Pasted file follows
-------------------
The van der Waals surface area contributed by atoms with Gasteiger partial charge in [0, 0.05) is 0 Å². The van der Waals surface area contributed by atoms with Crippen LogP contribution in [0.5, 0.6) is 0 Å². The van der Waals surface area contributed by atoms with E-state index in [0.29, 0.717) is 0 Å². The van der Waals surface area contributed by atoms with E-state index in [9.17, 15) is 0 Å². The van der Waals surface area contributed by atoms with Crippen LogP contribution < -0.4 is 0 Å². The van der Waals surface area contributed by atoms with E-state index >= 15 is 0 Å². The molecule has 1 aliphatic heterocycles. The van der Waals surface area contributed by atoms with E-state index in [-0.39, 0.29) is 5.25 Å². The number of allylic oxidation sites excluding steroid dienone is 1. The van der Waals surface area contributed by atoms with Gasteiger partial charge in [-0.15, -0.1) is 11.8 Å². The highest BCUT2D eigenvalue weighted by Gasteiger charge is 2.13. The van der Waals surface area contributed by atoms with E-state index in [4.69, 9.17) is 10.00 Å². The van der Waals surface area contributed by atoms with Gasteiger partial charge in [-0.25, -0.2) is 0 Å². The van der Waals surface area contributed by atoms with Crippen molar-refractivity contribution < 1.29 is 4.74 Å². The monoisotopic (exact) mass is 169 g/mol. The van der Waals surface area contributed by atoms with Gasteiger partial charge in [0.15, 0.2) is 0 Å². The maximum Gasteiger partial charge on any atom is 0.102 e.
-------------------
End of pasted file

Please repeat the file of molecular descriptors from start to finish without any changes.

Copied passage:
The van der Waals surface area contributed by atoms with Gasteiger partial charge in [0, 0.05) is 0 Å². The van der Waals surface area contributed by atoms with Crippen LogP contribution in [0.5, 0.6) is 0 Å². The van der Waals surface area contributed by atoms with E-state index in [0.29, 0.717) is 0 Å². The van der Waals surface area contributed by atoms with E-state index in [9.17, 15) is 0 Å². The van der Waals surface area contributed by atoms with Crippen LogP contribution < -0.4 is 0 Å². The van der Waals surface area contributed by atoms with E-state index >= 15 is 0 Å². The molecule has 1 aliphatic heterocycles. The van der Waals surface area contributed by atoms with E-state index in [-0.39, 0.29) is 5.25 Å². The number of allylic oxidation sites excluding steroid dienone is 1. The van der Waals surface area contributed by atoms with Gasteiger partial charge in [-0.15, -0.1) is 11.8 Å². The highest BCUT2D eigenvalue weighted by Gasteiger charge is 2.13. The van der Waals surface area contributed by atoms with E-state index in [4.69, 9.17) is 10.00 Å². The van der Waals surface area contributed by atoms with Gasteiger partial charge in [-0.25, -0.2) is 0 Å². The van der Waals surface area contributed by atoms with Crippen molar-refractivity contribution < 1.29 is 4.74 Å². The monoisotopic (exact) mass is 169 g/mol. The van der Waals surface area contributed by atoms with Gasteiger partial charge in [0.15, 0.2) is 0 Å². The maximum Gasteiger partial charge on any atom is 0.102 e.